In the presidential campaign of 1980, Ronald Reagan helped make SALT a four-letter word, all but unmentionable in polite but hard-headed company. Such was his distaste for the Strategic Arms Limitation Talks that had been under way for more than a decade. Yet during his Administration, the quest for an agreement between the United States and the Soviet Union on the size and composition of their intercontinental nuclear arsenals has continued under the new acronym of START, for Strategic Arms Reduction Talks.

As Mr. Reagan nears the end of his presidency, an important part of his legacy is a work-in-progress: a START treaty already in the form of what diplomats call a joint draft text. But that document still contains numerous brackets that indicate points of disagreement. Soviet and American negotiators in Geneva labored hard to remove some of those brackets during this past summer. In late September, Secretary of State George Shultz and Foreign Minister Eduard Shevardnadze are scheduled to meet in New York and Washington, and START will be high on their agenda. While last-minute breakthroughs are still possible, neither side expects a completed treaty to emerge from that meeting.

Time may have run out for the Reagan Administration in arms control, though not for the enterprise itself. Both of President Reagan’s would-be successors, George Bush and Michael Dukakis, have indicated that they would build on the considerable progress that President Reagan, in partnership with General Secretary Mikhail Gorbachev, has made in START during the past few years.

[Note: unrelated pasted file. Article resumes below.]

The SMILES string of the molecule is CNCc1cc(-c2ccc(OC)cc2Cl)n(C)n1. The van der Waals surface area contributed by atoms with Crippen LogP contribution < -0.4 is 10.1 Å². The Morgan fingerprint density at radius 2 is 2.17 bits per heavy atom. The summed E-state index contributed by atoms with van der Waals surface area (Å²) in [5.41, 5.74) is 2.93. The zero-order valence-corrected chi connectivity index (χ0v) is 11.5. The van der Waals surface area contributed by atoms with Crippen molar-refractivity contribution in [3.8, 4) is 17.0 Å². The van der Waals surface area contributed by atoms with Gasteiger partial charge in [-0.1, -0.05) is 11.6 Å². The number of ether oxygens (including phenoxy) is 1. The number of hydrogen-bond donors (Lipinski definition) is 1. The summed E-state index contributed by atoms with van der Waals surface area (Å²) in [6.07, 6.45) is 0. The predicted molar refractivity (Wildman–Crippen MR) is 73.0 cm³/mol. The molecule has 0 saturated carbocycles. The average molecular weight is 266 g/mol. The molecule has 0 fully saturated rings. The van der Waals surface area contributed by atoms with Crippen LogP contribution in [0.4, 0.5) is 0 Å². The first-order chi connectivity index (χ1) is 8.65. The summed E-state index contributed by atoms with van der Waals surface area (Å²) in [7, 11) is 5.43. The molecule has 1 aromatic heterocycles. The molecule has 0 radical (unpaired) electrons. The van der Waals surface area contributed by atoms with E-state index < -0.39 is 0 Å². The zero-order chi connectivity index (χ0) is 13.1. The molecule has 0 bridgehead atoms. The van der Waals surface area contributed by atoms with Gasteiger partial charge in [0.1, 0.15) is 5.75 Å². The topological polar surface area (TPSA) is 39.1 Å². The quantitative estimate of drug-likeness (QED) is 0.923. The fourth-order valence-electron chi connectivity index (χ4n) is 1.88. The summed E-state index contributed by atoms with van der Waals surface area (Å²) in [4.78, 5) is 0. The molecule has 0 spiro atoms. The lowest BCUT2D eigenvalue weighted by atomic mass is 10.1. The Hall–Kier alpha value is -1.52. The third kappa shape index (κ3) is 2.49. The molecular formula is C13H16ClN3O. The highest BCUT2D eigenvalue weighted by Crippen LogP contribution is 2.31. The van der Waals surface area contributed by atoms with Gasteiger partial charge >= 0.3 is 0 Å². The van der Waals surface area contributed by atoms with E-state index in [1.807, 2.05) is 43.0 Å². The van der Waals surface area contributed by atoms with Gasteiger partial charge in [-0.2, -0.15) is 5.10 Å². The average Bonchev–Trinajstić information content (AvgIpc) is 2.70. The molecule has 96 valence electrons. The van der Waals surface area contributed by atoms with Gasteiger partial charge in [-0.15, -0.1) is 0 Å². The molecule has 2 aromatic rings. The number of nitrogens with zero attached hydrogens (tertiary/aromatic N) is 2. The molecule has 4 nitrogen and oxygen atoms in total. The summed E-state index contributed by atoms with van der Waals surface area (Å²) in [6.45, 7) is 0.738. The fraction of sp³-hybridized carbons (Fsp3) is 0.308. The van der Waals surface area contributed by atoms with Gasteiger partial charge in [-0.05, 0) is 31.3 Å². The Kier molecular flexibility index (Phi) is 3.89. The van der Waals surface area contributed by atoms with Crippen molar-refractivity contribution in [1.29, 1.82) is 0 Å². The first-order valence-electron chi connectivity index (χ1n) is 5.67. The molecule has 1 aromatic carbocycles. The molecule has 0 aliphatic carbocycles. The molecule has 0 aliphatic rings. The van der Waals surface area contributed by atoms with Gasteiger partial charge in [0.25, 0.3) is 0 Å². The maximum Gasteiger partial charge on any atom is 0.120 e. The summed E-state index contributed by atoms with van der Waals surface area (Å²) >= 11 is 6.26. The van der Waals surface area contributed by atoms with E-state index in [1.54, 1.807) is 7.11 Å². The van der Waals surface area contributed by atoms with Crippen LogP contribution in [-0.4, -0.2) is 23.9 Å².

However, in addition to inheriting an unfinished treaty, the next administration will also inherit some unanswered questions about the future of American defense programs. Further progress toward finishing the treaty will almost certainly require progress toward answering those questions.


When they met in Washington in December 1987, Ronald Reagan and Mikhail Gorbachev signed a pact eliminating intermediate-range nuclear missiles. The "zero solution" was stunning in its simplicity and boldness, yet it accounted for only about five percent of the firepower in the Soviet and American arsenals. Therefore, while the signing of that agreement was the pretext for the Washington summit, the main business transacted during those three days was an intensive effort to achieve progress in START, which had been proceeding in parallel with the intermediate-range nuclear forces (INF) talks in Geneva.

Both leaders had strong incentives to follow up on their success in INF with a START treaty in 1988. President Reagan wanted to achieve his long-sought goal of "radical," 50-percent cuts in the most dangerous weapons on earth. He wanted to claim that the American buildup in offensive weaponry, along with his cherished Strategic Defense Initiative (SDI), had served to bring the Soviets not only to the START negotiating table but to the treaty-signing table as well.

A strategic arms pact in 1988 would also have helped offset the tribulations afflicting the Administration elsewhere in its foreign policy, particularly in Central America and the Middle East. The more bad news coming out of Nicaragua, Panama, the occupied territories of the West Bank and Gaza, and the Persian Gulf during the winter of 1987-88, the more attractive to the president and his advisers was the prospect of springtime in Moscow.